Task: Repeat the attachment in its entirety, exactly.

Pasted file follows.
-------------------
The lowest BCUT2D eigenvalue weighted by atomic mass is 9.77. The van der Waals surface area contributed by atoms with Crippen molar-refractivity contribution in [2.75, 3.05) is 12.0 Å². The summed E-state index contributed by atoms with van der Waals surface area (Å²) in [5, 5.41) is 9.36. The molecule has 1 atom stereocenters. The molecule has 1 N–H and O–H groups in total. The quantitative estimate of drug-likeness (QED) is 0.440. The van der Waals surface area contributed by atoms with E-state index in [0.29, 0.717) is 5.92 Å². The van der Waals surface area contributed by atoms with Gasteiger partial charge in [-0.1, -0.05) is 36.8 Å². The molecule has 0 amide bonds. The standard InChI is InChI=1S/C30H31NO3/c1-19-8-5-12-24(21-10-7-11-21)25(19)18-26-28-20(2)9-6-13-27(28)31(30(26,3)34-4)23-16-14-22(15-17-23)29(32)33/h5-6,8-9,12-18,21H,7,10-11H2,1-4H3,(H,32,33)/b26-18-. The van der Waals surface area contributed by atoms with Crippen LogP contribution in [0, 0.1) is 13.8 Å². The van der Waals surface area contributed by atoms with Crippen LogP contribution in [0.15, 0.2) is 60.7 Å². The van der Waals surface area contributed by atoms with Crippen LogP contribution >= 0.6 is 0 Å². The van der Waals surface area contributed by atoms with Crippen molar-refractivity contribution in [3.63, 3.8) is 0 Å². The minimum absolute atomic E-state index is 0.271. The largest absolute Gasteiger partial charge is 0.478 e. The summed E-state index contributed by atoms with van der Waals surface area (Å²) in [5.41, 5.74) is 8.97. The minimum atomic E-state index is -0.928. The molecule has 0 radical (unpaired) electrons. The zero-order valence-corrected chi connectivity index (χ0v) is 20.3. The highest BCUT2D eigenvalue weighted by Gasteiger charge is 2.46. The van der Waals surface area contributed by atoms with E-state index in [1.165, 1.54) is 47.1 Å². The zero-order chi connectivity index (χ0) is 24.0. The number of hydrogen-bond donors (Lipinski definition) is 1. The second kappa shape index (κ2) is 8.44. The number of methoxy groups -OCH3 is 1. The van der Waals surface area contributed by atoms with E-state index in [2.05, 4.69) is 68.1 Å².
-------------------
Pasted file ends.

The lowest BCUT2D eigenvalue weighted by atomic mass is 9.77. The van der Waals surface area contributed by atoms with Crippen molar-refractivity contribution in [2.75, 3.05) is 12.0 Å². The summed E-state index contributed by atoms with van der Waals surface area (Å²) in [5, 5.41) is 9.36. The molecule has 1 atom stereocenters. The molecule has 1 N–H and O–H groups in total. The quantitative estimate of drug-likeness (QED) is 0.440. The van der Waals surface area contributed by atoms with E-state index in [0.29, 0.717) is 5.92 Å². The van der Waals surface area contributed by atoms with Gasteiger partial charge in [-0.1, -0.05) is 36.8 Å². The molecule has 0 amide bonds. The standard InChI is InChI=1S/C30H31NO3/c1-19-8-5-12-24(21-10-7-11-21)25(19)18-26-28-20(2)9-6-13-27(28)31(30(26,3)34-4)23-16-14-22(15-17-23)29(32)33/h5-6,8-9,12-18,21H,7,10-11H2,1-4H3,(H,32,33)/b26-18-. The van der Waals surface area contributed by atoms with Crippen LogP contribution in [0, 0.1) is 13.8 Å². The van der Waals surface area contributed by atoms with Crippen LogP contribution in [0.15, 0.2) is 60.7 Å². The van der Waals surface area contributed by atoms with Crippen LogP contribution >= 0.6 is 0 Å². The van der Waals surface area contributed by atoms with Crippen molar-refractivity contribution in [3.63, 3.8) is 0 Å². The minimum absolute atomic E-state index is 0.271. The largest absolute Gasteiger partial charge is 0.478 e. The summed E-state index contributed by atoms with van der Waals surface area (Å²) in [5.41, 5.74) is 8.97. The minimum atomic E-state index is -0.928. The molecule has 0 radical (unpaired) electrons. The zero-order valence-corrected chi connectivity index (χ0v) is 20.3. The highest BCUT2D eigenvalue weighted by Gasteiger charge is 2.46. The van der Waals surface area contributed by atoms with E-state index in [1.165, 1.54) is 47.1 Å². The zero-order chi connectivity index (χ0) is 24.0. The number of hydrogen-bond donors (Lipinski definition) is 1. The second kappa shape index (κ2) is 8.44. The number of methoxy groups -OCH3 is 1. The van der Waals surface area contributed by atoms with E-state index in [2.05, 4.69) is 68.1 Å².